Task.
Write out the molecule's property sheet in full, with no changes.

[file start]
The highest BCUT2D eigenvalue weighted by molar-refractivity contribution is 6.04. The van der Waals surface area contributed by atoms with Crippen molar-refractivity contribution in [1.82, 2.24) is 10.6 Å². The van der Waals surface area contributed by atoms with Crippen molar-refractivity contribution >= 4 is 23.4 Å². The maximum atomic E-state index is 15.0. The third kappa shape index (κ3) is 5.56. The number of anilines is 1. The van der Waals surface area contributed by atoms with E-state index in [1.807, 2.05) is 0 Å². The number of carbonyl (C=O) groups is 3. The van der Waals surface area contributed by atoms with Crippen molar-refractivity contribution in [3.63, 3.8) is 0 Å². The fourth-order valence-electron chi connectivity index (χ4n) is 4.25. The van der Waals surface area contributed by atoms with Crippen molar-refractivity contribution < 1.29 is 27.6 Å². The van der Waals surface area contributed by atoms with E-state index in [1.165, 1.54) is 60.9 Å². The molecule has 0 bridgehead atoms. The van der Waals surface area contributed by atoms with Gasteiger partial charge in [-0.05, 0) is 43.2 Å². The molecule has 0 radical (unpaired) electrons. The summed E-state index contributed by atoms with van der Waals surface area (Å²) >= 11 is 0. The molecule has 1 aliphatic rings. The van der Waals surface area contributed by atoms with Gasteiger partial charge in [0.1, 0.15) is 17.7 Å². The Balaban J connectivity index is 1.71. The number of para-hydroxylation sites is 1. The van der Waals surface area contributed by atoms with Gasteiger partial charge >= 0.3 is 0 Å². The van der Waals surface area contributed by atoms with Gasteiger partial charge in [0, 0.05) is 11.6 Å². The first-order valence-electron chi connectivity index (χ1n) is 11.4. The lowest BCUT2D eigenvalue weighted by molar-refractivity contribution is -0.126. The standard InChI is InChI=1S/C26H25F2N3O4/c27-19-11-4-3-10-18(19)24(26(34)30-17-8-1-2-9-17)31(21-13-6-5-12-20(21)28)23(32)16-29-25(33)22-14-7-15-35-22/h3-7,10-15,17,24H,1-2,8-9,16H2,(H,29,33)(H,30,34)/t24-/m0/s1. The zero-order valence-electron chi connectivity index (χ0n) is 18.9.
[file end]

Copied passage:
The highest BCUT2D eigenvalue weighted by molar-refractivity contribution is 6.04. The van der Waals surface area contributed by atoms with Crippen molar-refractivity contribution in [1.82, 2.24) is 10.6 Å². The van der Waals surface area contributed by atoms with Crippen molar-refractivity contribution >= 4 is 23.4 Å². The maximum atomic E-state index is 15.0. The third kappa shape index (κ3) is 5.56. The number of anilines is 1. The van der Waals surface area contributed by atoms with E-state index in [1.807, 2.05) is 0 Å². The number of carbonyl (C=O) groups is 3. The van der Waals surface area contributed by atoms with Crippen molar-refractivity contribution in [3.63, 3.8) is 0 Å². The fourth-order valence-electron chi connectivity index (χ4n) is 4.25. The van der Waals surface area contributed by atoms with Crippen molar-refractivity contribution < 1.29 is 27.6 Å². The van der Waals surface area contributed by atoms with E-state index in [1.165, 1.54) is 60.9 Å². The molecule has 0 bridgehead atoms. The van der Waals surface area contributed by atoms with Gasteiger partial charge in [-0.05, 0) is 43.2 Å². The molecule has 0 radical (unpaired) electrons. The summed E-state index contributed by atoms with van der Waals surface area (Å²) >= 11 is 0. The molecule has 1 aliphatic rings. The van der Waals surface area contributed by atoms with Gasteiger partial charge in [0.1, 0.15) is 17.7 Å². The Balaban J connectivity index is 1.71. The number of para-hydroxylation sites is 1. The van der Waals surface area contributed by atoms with Gasteiger partial charge >= 0.3 is 0 Å². The van der Waals surface area contributed by atoms with Gasteiger partial charge in [0, 0.05) is 11.6 Å². The first-order valence-electron chi connectivity index (χ1n) is 11.4. The lowest BCUT2D eigenvalue weighted by molar-refractivity contribution is -0.126. The standard InChI is InChI=1S/C26H25F2N3O4/c27-19-11-4-3-10-18(19)24(26(34)30-17-8-1-2-9-17)31(21-13-6-5-12-20(21)28)23(32)16-29-25(33)22-14-7-15-35-22/h3-7,10-15,17,24H,1-2,8-9,16H2,(H,29,33)(H,30,34)/t24-/m0/s1. The zero-order valence-electron chi connectivity index (χ0n) is 18.9.